Whitney Pomeroy has an unusual routine.

But of the hundreds of people who know her by sight, few know much more about her than this.

What they know — what most anybody who lives in Belfast or passes through with any regularity knows — is that Pomeroy has been using the swing set behind Waterfall Arts every day, often several times a day, for years, swinging.

And not as other teenage girls might — a languid sideways motion as a backdrop to conversation with friends, the physical equivalent to drawing doodles during a phone call — but with a steady, focused rhythm.

The swing she chooses — always the same one — is a little too low, her 19-year-old’s legs canting to the sides on the backswing to miss the ground, her eyes straight ahead, occasionally turned down as she changes the song on her iPod.

Pomeroy’s passes are neither leisurely nor do they aspire to great heights, but she keeps it up for between one and two hours at a time. From a distance, the metal clunk of the chains shifting direction, coming just under two seconds apart, suggests the pendulum of a grandfather clock.

Pomeroy has been swinging more or less every day since she was 7, starting in Winterport where she lived until she was 14, using a swing at the elementary school, then at the swings behind Waterfall Arts when she moved to Belfast.

What lies behind this routine is complicated, but in short Pomeroy said it calms her down.

By her own account, she has had a hard life that includes a history of abuse, two suicide attempts and subsequent commitment to psychiatric facilities. She has also been diagnosed with Asperger’s Syndrome, a psychological condition related to autism, for which sufferers often seek activities structured around repetition.

A trip to the swings is often prompted by struggles at home — Pomeroy said she often argues with her mother, who has taken the view that her routine is a problem.

Pomeroy walks a mile from her home to use the swings in the heat of summer and below-freezing temperatures of winter, when her feet brush a swath of snow away beneath the seat of the swing. The walk is part of the routine, but the swinging itself is the goal, the repetition creating what she describes as a “comfort zone.”

When she is finished, she leaves that safe place, slowing the swing down and walking off without ceremony. The dismount is as automatic, distracted, as a commuter navigating the lip of the down escalator. Keeping some of the forward momentum, she glances down again at her iPod, making a straight path to High Street and home.

Like the endorphin rush experienced by the more common, but perhaps no less odd, activity of jogging, Pomeroy said the benefits of swinging last for some time after she leaves the swing set behind. But then nobody ridicules joggers.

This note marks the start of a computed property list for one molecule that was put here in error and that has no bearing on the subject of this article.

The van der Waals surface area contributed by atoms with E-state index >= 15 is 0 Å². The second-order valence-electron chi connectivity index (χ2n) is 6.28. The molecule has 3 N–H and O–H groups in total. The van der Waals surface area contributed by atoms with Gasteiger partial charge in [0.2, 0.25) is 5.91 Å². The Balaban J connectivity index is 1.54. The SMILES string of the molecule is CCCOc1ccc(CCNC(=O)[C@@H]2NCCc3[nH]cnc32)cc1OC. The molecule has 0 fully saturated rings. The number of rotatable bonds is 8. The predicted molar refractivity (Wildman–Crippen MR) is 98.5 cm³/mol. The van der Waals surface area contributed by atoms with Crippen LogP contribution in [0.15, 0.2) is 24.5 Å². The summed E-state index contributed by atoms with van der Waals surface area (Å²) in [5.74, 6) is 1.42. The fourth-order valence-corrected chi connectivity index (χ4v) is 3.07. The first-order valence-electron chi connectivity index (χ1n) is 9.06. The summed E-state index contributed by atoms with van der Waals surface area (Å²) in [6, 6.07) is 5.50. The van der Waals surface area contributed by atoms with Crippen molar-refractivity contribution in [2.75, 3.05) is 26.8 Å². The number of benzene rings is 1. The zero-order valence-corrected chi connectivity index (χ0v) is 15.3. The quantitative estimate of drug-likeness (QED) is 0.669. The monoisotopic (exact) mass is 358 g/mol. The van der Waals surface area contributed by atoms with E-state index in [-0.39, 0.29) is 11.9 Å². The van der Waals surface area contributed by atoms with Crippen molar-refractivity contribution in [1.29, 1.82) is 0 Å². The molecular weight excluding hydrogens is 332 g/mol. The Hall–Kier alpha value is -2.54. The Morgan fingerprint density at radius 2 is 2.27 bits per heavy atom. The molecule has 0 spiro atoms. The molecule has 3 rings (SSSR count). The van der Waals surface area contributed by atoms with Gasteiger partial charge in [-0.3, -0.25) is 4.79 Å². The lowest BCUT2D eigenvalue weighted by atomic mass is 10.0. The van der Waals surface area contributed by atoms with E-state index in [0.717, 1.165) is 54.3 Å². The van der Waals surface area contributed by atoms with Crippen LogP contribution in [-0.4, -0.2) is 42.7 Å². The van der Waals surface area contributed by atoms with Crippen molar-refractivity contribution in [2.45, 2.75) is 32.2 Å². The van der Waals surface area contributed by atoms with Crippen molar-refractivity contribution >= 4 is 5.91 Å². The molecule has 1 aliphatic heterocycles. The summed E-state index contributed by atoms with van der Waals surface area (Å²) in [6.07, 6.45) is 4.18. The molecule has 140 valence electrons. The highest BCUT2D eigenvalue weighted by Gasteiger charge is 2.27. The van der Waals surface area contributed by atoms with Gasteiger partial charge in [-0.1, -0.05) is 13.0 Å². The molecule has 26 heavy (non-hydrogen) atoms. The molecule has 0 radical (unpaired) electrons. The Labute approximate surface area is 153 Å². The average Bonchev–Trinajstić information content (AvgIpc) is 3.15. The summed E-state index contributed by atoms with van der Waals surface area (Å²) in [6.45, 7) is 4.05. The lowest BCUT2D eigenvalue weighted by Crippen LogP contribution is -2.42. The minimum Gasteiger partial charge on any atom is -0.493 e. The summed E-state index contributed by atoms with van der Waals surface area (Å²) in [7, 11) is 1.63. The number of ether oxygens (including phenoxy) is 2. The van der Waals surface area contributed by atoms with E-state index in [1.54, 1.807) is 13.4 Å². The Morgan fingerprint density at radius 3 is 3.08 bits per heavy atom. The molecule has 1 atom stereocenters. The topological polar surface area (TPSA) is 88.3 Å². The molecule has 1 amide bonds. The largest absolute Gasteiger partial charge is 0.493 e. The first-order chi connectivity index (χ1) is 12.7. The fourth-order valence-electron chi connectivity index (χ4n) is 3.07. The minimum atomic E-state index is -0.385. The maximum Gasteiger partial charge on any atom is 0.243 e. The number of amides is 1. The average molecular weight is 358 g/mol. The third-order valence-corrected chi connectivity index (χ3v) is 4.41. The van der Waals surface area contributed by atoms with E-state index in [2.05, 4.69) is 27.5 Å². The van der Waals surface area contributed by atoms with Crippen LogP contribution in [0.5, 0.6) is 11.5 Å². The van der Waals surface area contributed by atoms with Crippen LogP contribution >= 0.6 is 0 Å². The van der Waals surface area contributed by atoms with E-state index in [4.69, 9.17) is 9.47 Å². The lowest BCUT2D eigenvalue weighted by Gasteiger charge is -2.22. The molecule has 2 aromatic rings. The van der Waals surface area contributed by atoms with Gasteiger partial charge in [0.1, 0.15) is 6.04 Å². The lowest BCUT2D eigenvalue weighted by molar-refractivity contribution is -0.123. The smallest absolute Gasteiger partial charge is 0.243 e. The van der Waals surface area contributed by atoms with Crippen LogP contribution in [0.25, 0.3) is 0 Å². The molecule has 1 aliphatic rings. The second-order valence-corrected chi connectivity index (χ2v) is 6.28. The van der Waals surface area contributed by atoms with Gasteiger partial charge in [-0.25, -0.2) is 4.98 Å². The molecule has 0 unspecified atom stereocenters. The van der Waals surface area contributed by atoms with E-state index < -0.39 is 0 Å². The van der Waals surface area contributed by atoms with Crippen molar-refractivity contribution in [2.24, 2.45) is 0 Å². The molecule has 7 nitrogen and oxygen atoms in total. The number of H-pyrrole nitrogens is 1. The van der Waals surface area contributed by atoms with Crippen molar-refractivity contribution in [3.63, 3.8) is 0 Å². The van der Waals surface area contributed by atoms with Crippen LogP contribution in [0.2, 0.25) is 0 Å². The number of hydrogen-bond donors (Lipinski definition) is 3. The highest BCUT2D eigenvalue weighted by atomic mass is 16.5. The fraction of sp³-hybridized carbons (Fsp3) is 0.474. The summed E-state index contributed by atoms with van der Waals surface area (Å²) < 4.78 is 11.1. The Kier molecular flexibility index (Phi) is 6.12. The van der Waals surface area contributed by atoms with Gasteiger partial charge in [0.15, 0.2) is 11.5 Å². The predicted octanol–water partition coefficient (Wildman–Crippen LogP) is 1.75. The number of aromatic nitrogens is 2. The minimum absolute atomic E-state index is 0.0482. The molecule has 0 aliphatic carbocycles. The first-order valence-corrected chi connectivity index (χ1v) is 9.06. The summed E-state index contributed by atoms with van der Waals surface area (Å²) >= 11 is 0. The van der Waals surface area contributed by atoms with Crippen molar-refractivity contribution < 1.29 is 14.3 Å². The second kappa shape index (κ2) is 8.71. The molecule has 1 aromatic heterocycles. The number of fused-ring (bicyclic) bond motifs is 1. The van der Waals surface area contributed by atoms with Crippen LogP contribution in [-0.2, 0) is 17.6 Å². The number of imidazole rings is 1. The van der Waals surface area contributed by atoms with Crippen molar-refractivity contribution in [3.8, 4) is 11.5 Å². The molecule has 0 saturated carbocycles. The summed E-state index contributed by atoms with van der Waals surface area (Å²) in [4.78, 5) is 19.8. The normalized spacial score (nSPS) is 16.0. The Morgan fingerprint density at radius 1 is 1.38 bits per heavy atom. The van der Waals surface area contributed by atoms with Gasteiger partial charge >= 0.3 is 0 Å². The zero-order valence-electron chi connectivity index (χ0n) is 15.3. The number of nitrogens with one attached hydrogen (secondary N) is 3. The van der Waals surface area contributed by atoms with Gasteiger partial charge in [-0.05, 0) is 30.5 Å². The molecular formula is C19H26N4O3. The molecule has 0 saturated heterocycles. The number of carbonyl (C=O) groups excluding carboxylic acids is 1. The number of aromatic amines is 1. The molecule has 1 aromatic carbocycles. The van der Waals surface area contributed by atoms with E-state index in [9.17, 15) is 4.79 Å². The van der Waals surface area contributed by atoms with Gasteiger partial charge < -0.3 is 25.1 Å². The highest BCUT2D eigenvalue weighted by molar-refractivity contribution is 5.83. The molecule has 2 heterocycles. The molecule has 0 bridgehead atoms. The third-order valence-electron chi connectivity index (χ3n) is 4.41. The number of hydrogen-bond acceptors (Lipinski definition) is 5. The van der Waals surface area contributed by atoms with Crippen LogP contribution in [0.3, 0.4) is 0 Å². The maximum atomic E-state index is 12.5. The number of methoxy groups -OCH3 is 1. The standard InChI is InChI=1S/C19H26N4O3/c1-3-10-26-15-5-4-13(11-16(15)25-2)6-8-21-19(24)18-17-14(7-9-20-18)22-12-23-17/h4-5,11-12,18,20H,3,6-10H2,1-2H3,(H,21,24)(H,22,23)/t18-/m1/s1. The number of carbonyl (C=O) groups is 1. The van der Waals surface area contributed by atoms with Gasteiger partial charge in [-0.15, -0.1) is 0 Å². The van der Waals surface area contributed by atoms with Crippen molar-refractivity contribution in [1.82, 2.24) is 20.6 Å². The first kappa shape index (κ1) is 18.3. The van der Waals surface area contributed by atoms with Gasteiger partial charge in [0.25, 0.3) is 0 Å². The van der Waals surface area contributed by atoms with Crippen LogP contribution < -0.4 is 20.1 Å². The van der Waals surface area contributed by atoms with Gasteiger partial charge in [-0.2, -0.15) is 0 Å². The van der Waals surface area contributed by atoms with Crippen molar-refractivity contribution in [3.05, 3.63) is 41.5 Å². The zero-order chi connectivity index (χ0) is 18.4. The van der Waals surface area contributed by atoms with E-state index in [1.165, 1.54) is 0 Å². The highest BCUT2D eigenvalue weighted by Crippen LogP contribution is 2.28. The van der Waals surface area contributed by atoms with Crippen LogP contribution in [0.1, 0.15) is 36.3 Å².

“People say, ‘You swing every day, that’s weird.’ [I say] ‘What do you do to calm down?’”

Rhetorically, she answered the question: “Sex, smoking pot.”

“That’s kind of weird to me,” she said.

In other ways, Pomeroy lives the life of a typical 19-year-old.

She writes and plays guitar, the latter serving as the primary substitute for swinging in height of winter when she typically stops going to the swings. She listens to music: country, rock, metal, pop, though metal and alternative rock work especially well for swinging.

In school, she says, she did well in English and Creative Writing but had trouble focusing in other subjects. This she chalked up to the non-linear thought patterns of Asperger’s.

“Normal people can stay on one subject,” she said. But with Asperger’s, the subject at hand prompts other questions, and these prompt still more questions. The focus widens in concentric circles, each one further from the original problem. “You just go deeper and deeper. Then you’re thinking about the Big Bang,” she said.

From eighth through eleventh grade, she went to Belfast schools, then moved to Waldo, falling into the catchment area of Mount View High School in Thorndike. The high school adjoined the elementary school, which had a swing set for the younger students and on several occasions school administrators let Pomeroy use the swings when she was having an especially hard day, but mostly she was forbidden from using them out of the natural segregation of the schools.

During these years, she continued to use the swings in Belfast.

Pomeroy, who has since moved back to Belfast, said her home life has been tumultuous and she said having Asperger’s has made it difficult to make friends. Her trips to the swings have apparently not helped.

“People say, ‘Look, it’s the freak,’” Pomeroy said.

People she doesn’t know.

She counters: “I have a job. I’m going to college next year.”

Asked if anyone has approached her in a positive way about her swinging. Pomeroy didn’t need to reflect. As in the rest of her conversation, her demeanor kind and open, her answer concise, though a kind of fatigue showed in her eyes.

“No,” she said, matter-of-factly.

Not once?

Her head moved from side-to-side.

“No,” she said again.